Tiger Woods plays his shot from the second tee during the final round of the Masters at Augusta National Golf Club on April 14, 2019, in Augusta, Georgia. (Photo by Kevin C. Cox/Getty Images)
By Matthew Rudy
When Tiger Woods won his first green jacket, in 1997, he overwhelmed Augusta National with his driver. His long game and touch around the green was so dominant that even a mediocre week with the short irons and putter was enough for him to win going away. He revolutionised the way players attacked the course, and was indirectly responsible for the real estate spending spree Augusta National went on to increase the course’s yardage from 6,800 to more than 7,500.
But through the years, the profile of Woods’ game changed. The driver became less and less reliable, and he had to rely more on his iron play and putting. By 2013—the last year Woods led the PGA Tour in money—he was 127th in strokes gained off the tee but first in strokes gained on approach shots. And by the time he had the fusion surgery, in 2017, Woods’ touch around the green had deserted him, too.
Fast forward to Sunday afternoon and Woods showed that the player he has reinvented himself into looks a lot like the Tiger Woods circa late 1990s, albeit without less physical dominance. He won his fifth green jacket with his driver and his short game, carving tee shots both ways on command and avoiding any drama around the green. He didn’t even putt particularly well, ranking 41st in the field and missing a handful of five-footers for birdie.
“I was able to hit the golf ball both ways this week—hitting high bombs from right to left like on 13, or the little flat squeezer fade like I did on 17,” Woods said. “I hit some of the best shots on that back nine today. You know, I felt like I just flushed it coming home.”
Woods was noticeably looser through both his pre-shot routine and swing—a result of both some mechanical adjustments and the hours-long pre-round routine he goes through to increase flexibility in his fused back.
“What jumps out at you is how much more upright his swing is now,” says Golf Digest 50 Best Teacher Bernie Najar, who is based at Caves Valley Golf Club outside Baltimore. “And he’s back to where you can watch his practice swing and see the kind of shot he’s going to play. It’s loose, continuous and free-flowing, not mechanical or positional. It reminds me of what he looked like when he played his best golf.”
When his swing plane was flatter and his backswing shorter, Woods had more trouble squaring the club face with the driver—and he had to dramatically torque his body down by the ball to try to get the club in better position. His misses tended to be huge—so much so that he often shied away from hitting driver.
From the more upright position he has been using since his fusion surgery, it’s easier for Woods to play higher shots, and he restored his natural swing plane. “He could always lean the shaft forward and hit that shot like he did on 17,” says Najar. “But now, he’s releasing the club a lot earlier and letting his head and neck release up through the shot—which takes stress off his back. That makes it much easier for him to hit shots like the one off the tee on 13 without any fear of the left side. And that left fear used to be a big thing for him.”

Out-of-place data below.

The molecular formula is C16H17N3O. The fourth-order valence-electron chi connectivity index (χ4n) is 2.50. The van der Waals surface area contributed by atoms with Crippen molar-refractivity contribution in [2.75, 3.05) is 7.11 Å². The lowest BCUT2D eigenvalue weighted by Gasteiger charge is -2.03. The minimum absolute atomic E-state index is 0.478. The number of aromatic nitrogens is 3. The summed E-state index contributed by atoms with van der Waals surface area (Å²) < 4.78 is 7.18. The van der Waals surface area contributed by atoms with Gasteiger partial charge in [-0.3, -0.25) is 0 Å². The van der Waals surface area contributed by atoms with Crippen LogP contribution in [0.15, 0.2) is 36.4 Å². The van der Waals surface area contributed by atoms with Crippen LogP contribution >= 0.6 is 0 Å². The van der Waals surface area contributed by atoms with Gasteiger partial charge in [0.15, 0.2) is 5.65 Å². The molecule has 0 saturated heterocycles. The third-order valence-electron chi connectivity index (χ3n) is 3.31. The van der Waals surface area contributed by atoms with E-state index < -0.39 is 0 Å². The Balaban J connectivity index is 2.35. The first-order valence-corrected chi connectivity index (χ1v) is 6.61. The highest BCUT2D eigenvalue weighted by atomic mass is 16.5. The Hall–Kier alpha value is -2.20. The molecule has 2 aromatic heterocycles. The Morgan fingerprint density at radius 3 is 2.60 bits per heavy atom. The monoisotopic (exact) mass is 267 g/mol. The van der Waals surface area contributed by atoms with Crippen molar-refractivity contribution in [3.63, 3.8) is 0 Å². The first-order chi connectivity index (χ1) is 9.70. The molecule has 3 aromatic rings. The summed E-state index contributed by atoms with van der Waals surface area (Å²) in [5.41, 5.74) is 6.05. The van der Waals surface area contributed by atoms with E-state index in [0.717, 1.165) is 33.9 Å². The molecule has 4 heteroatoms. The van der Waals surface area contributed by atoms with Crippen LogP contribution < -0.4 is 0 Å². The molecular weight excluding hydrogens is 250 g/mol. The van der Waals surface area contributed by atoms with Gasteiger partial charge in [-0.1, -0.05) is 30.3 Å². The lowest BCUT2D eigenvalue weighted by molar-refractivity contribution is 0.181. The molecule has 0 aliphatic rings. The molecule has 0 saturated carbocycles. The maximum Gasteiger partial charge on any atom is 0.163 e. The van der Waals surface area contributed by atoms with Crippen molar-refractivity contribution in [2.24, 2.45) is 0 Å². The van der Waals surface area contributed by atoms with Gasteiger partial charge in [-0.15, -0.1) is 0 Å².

Fear doesn’t even begin describe what had been happening with Woods’ short game over a 16-month stretch, when it looked as though he had a full-on case of the yips. But this week, there was literally no short game drama. Woods’ chipping technique was a replica of what it had been during his best years—simple and flowing with wonderful distance control. He clipped the ball cleanly from Augusta National’s notoriously tight lies, and had no issues when he needed to play several shots from muddier areas closer to the galleries.
“Watching him at the height of his problems was difficult because he had the club coming in so steep with no body turn,” says Golf Digest 50 Best Teacher and tour short game guru Kevin Weeks. “He has his chest turning again, and the club is pointing at the centre of his rotational all the way around. He sets the loft and the bounce and then uses the speed of his turn to hit the shot. It’s completely restored his touch, and it’s not because of a bunch of hand action. It’s back to being simple and clean again, without all the changes in spine angle and extra corrections he had to do.”
Add in the wisdom that comes from playing in his 22nd Masters and Woods eliminated so much of the drama that sunk Francesco Molinari and Brooks Koepka. The 1997 version of Tiger Woods would have tried to stuff a pitching wedge next to the flag on 12, which was perched just in front of the bunker on the right side of the green. Tiger wouldn’t bite.
“I had (147) over the first tongue of the bunker there, so my number was hitting it 50 and being committed to hitting it 50,” Woods said. “When it was about my turn to go, I could feel the wind puff up a little bit. Brooksy (Koepka) is stronger than I am, and he flights the ball better than I do, so I’m sure he hit 9-iron there and didn’t make it. So I knew my 9-iron couldn’t cover the flag, so I had to play left. I just stayed committed, hit it over the tongue of the bunker and said, let’s get out here and go handle the par-5s.”